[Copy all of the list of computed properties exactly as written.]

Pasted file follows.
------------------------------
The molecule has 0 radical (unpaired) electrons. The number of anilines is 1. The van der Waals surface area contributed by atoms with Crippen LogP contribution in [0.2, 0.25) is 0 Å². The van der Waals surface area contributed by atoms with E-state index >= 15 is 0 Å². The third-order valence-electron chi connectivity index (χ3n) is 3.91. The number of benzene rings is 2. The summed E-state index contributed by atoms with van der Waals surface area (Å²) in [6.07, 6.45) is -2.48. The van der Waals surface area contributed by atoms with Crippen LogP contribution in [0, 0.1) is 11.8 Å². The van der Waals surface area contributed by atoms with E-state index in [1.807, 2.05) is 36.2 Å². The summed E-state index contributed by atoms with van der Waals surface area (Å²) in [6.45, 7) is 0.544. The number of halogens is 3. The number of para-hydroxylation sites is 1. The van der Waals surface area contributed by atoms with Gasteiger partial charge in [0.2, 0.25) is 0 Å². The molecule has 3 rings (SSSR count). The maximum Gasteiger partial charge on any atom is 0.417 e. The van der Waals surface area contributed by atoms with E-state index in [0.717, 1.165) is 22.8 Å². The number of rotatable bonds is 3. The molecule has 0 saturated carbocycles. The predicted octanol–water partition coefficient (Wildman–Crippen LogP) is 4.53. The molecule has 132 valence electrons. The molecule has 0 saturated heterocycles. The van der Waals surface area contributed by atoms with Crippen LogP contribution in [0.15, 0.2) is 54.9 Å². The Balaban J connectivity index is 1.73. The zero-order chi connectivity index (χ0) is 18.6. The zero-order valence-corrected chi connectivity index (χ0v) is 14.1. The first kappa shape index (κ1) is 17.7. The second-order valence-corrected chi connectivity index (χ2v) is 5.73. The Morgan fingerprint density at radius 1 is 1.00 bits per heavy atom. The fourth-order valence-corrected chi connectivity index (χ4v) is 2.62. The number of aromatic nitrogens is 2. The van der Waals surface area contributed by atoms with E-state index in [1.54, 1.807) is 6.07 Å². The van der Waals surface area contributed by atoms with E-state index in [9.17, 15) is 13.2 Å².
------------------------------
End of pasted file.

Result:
The molecule has 0 radical (unpaired) electrons. The number of anilines is 1. The van der Waals surface area contributed by atoms with Crippen LogP contribution in [0.2, 0.25) is 0 Å². The van der Waals surface area contributed by atoms with E-state index >= 15 is 0 Å². The third-order valence-electron chi connectivity index (χ3n) is 3.91. The number of benzene rings is 2. The summed E-state index contributed by atoms with van der Waals surface area (Å²) in [6.07, 6.45) is -2.48. The van der Waals surface area contributed by atoms with Crippen LogP contribution in [0, 0.1) is 11.8 Å². The van der Waals surface area contributed by atoms with E-state index in [1.807, 2.05) is 36.2 Å². The summed E-state index contributed by atoms with van der Waals surface area (Å²) in [6.45, 7) is 0.544. The number of halogens is 3. The number of para-hydroxylation sites is 1. The van der Waals surface area contributed by atoms with Gasteiger partial charge in [0.2, 0.25) is 0 Å². The molecule has 3 rings (SSSR count). The maximum Gasteiger partial charge on any atom is 0.417 e. The van der Waals surface area contributed by atoms with E-state index in [0.717, 1.165) is 22.8 Å². The number of rotatable bonds is 3. The molecule has 0 saturated carbocycles. The predicted octanol–water partition coefficient (Wildman–Crippen LogP) is 4.53. The molecule has 132 valence electrons. The molecule has 0 saturated heterocycles. The van der Waals surface area contributed by atoms with Crippen LogP contribution in [0.15, 0.2) is 54.9 Å². The Balaban J connectivity index is 1.73. The zero-order chi connectivity index (χ0) is 18.6. The zero-order valence-corrected chi connectivity index (χ0v) is 14.1. The first kappa shape index (κ1) is 17.7. The second-order valence-corrected chi connectivity index (χ2v) is 5.73. The Morgan fingerprint density at radius 1 is 1.00 bits per heavy atom. The fourth-order valence-corrected chi connectivity index (χ4v) is 2.62. The number of aromatic nitrogens is 2. The van der Waals surface area contributed by atoms with E-state index in [1.54, 1.807) is 6.07 Å². The van der Waals surface area contributed by atoms with E-state index in [9.17, 15) is 13.2 Å².